Interpreting "the earth and heavens" to be a sphere about the earth, we observe that the number of grains of sand needed to fill it depends on the radius of the sphere and the coarseness of the sand. Assuming there are fifteen grains per linear inch, there are 15 15 per planar inch and 153 grains per cubic inch. Since there are twelve inches per foot, there are 123 cubic inches per cubic foot and thus 153 123 grains per cubic foot. Similarly, there are 153 123 5,2803 grains per cubic mile. Since the formula for the volume of a sphere is pi the cube of the radius, the number of grains of sand needed to fill a sphere of radius one trillion miles (approximately Archimedes' estimate) is pi 1,000,000,000,0003 153 123 5,2803. This equals approximately 1054 grains of sand.
There is a sense of power connected with such calculations which is hard to explain but which somehow involves a mental encompassing of the world. A more modern version is the calculation of the approximate number of subatomic bits that would fill up the universe. This number plays the role of "practical infinity" for computer problems which are solvable but only theoretically.
The size of the universe is, to be a little generous, a sphere about 40 billion light-years in diameter. Tobe even more generous and also to simplify the rough calculation, assume it's a cube 40 billion light-years on a side. Protons and neutrons are about 10-12 centimeters in diameter. The Archimedean question computer scientist Donald Knuth poses is how many little cubes 10-13 centimeters in diameter ( the diameter of these nucleons) would fit into the universe. An easy calculation shows the number to be less than 10125. Thus, even if a computer the size of the universe had working parts that were smaller than nucleons, it would contain fewer than 10125 such parts, and thus computations on problems which require more parts wouldn't be possible. Perhaps surprisingly, there are many such problems, some of them quite ordinary and of practical importance.
A comparably tiny time unit is the amount of time required for light, which travels at 300,000 kilometers per second, to traverse the length of one of the above tiny cubes, whose edges are 10 -13 centimeters. Taking the universe to be about 15 billion years old, we determine that fewer than 1042 such time units have passed since the beginning of time. Thus, any computer calculation which requires more than 1042 steps (each of which is certainly going to require more time than our unit of time) requires more time than the present history of this universe. Again, there are many such problems.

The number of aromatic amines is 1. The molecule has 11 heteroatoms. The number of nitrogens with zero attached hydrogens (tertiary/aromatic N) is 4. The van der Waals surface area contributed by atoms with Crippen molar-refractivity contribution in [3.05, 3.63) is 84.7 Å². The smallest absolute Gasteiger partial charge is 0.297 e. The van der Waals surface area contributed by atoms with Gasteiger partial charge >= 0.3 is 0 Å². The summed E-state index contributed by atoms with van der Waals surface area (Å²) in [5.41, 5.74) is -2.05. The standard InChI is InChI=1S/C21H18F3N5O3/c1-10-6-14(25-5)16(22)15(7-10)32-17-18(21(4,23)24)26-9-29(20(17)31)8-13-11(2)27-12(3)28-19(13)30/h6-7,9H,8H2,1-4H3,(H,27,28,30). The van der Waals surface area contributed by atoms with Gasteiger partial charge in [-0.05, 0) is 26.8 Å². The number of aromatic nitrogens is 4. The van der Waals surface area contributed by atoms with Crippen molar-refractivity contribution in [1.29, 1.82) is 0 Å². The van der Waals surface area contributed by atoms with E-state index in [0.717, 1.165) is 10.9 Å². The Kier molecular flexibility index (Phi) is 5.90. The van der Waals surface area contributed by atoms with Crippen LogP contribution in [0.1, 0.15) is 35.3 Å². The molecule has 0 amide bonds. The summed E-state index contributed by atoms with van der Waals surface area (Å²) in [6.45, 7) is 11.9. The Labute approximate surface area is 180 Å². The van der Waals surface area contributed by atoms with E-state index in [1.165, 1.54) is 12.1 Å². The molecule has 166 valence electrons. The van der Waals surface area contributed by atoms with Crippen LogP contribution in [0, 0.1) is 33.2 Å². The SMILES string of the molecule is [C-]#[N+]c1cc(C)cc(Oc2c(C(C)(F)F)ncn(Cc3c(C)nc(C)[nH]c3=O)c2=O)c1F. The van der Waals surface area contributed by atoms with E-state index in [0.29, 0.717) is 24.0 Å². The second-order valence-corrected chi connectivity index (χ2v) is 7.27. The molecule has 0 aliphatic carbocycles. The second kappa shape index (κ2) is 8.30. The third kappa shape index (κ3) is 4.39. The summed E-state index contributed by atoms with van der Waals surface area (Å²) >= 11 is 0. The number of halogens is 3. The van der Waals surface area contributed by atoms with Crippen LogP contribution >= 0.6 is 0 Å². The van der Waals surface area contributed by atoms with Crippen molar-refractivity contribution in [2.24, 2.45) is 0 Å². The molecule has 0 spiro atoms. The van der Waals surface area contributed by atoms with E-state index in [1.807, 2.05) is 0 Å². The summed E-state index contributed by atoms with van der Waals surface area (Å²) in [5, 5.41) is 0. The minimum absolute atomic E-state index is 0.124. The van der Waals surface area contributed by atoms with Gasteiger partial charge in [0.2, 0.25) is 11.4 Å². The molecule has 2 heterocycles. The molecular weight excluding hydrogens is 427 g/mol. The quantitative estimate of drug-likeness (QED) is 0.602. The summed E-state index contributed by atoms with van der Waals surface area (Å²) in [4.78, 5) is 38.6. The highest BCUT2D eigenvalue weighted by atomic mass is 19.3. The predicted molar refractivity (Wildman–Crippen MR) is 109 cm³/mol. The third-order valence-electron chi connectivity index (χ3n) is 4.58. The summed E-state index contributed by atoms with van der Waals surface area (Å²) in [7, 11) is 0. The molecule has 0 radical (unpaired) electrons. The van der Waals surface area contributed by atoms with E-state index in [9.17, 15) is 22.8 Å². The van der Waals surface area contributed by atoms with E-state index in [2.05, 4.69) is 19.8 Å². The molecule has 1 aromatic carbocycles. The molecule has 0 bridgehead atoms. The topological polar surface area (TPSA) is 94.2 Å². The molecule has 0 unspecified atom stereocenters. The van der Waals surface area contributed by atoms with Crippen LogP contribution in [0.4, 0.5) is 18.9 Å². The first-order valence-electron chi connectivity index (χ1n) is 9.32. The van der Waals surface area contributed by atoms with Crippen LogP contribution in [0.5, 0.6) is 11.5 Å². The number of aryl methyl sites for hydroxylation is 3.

Taking a human being to be spherical and about a meter in diameter (assume a person is squatting), we end with some biologically revealing comparisons that are somewhat easier to visualize. The size of a human cell is to that of a person as a person's sizeis to that of Rhode Island. Likewise, a virus is to a person as a person is to the earth; an atom is to a person as a person is to the earth's orbit around the sun; and a proton is to a person as a person is to the distance to Alpha Centauri.
Now is probably a good time to reiterate my earlier remark that an occasional difficult passage may be safely ignored by the innumerate reader. The next few sections in particular may contain several such passages. The occasional trivial passage likewise may be quite safely ignored by the numerate reader. (Indeed, the whole book may be safely ignored by all readers, but I'd prefer that, at most, only isolated paragraphs will be.)
The so-called multiplication principle is deceptively simple and very important. It states that if some choice can be made in M different ways and some subsequent choice can be made in N different ways, then there are M N different ways these choices can be made in succession. Thus, if a woman has five blouses and three skirts, then she has 5 3 = 15 choices of outfit, since each of the five blouses (B1, B2, B3, B4, B5) can be worn with any of the three skirts (S1, S2, S3), to yield the following fifteen outfits: B1,S1; B1,S2; B1,S3; B2,S1; B2,S2; B2,S3; B3,S1; B3,S2; B3,S3; B4,S1; B4,S2; B4,S3; B5,S1; B5,S2; B5,S3. From a menu with four appetizers, seven entrees, and three desserts, a diner can design4 7 3 = 84 different dinners, assuming he orders each course.
Likewise, the number of possible outcomes when rolling a pair of dice is 6 6 = 36; any of the six numbers on the first die can be combined with any of the six numbers on the second die. The number of possible outcomes where the second die differs from the first is 6 5 = 30; any of the six numbers of the first die can be combined with any of the remaining five numbers on the second die. The number of possible outcomes when rolling three dice is 6 6 6 = 216. The number of outcomes in which the numbers on the three dice differ is 6 5 4 = 120.